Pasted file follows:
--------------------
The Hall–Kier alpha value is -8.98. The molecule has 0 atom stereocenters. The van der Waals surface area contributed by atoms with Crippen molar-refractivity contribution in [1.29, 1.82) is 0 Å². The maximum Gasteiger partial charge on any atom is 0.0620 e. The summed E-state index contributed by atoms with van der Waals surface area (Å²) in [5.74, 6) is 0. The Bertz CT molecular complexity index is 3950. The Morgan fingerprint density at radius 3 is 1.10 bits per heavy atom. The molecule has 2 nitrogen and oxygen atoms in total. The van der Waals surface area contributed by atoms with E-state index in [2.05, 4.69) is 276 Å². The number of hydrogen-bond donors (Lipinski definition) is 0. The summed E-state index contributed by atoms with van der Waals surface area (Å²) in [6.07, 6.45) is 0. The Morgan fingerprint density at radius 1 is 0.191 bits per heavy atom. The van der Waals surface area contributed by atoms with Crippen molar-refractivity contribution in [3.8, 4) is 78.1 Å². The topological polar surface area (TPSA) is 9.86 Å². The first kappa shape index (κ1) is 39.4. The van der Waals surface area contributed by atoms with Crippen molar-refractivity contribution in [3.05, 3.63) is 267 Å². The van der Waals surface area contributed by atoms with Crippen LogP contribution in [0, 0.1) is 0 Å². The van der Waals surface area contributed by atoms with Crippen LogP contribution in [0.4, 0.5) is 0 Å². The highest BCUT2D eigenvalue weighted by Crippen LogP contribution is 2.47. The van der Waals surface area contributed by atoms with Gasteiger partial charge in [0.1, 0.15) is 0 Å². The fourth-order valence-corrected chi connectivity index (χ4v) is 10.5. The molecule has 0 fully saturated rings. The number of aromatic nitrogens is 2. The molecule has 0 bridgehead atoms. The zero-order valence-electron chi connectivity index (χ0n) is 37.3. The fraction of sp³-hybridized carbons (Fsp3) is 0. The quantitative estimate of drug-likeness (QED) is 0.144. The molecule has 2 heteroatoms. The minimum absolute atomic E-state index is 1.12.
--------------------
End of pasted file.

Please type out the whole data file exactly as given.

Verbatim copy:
The Hall–Kier alpha value is -8.98. The molecule has 0 atom stereocenters. The van der Waals surface area contributed by atoms with Crippen molar-refractivity contribution in [1.29, 1.82) is 0 Å². The maximum Gasteiger partial charge on any atom is 0.0620 e. The summed E-state index contributed by atoms with van der Waals surface area (Å²) in [5.74, 6) is 0. The Bertz CT molecular complexity index is 3950. The Morgan fingerprint density at radius 3 is 1.10 bits per heavy atom. The molecule has 2 nitrogen and oxygen atoms in total. The van der Waals surface area contributed by atoms with E-state index in [2.05, 4.69) is 276 Å². The number of hydrogen-bond donors (Lipinski definition) is 0. The summed E-state index contributed by atoms with van der Waals surface area (Å²) in [6.07, 6.45) is 0. The Morgan fingerprint density at radius 1 is 0.191 bits per heavy atom. The van der Waals surface area contributed by atoms with Crippen molar-refractivity contribution in [3.8, 4) is 78.1 Å². The topological polar surface area (TPSA) is 9.86 Å². The first kappa shape index (κ1) is 39.4. The van der Waals surface area contributed by atoms with Crippen molar-refractivity contribution in [3.05, 3.63) is 267 Å². The van der Waals surface area contributed by atoms with Crippen LogP contribution in [0, 0.1) is 0 Å². The van der Waals surface area contributed by atoms with Crippen LogP contribution in [0.4, 0.5) is 0 Å². The highest BCUT2D eigenvalue weighted by Crippen LogP contribution is 2.47. The van der Waals surface area contributed by atoms with Gasteiger partial charge in [0.1, 0.15) is 0 Å². The fourth-order valence-corrected chi connectivity index (χ4v) is 10.5. The molecule has 0 fully saturated rings. The number of aromatic nitrogens is 2. The molecule has 0 bridgehead atoms. The zero-order valence-electron chi connectivity index (χ0n) is 37.3. The fraction of sp³-hybridized carbons (Fsp3) is 0. The quantitative estimate of drug-likeness (QED) is 0.144. The molecule has 2 heteroatoms. The minimum absolute atomic E-state index is 1.12.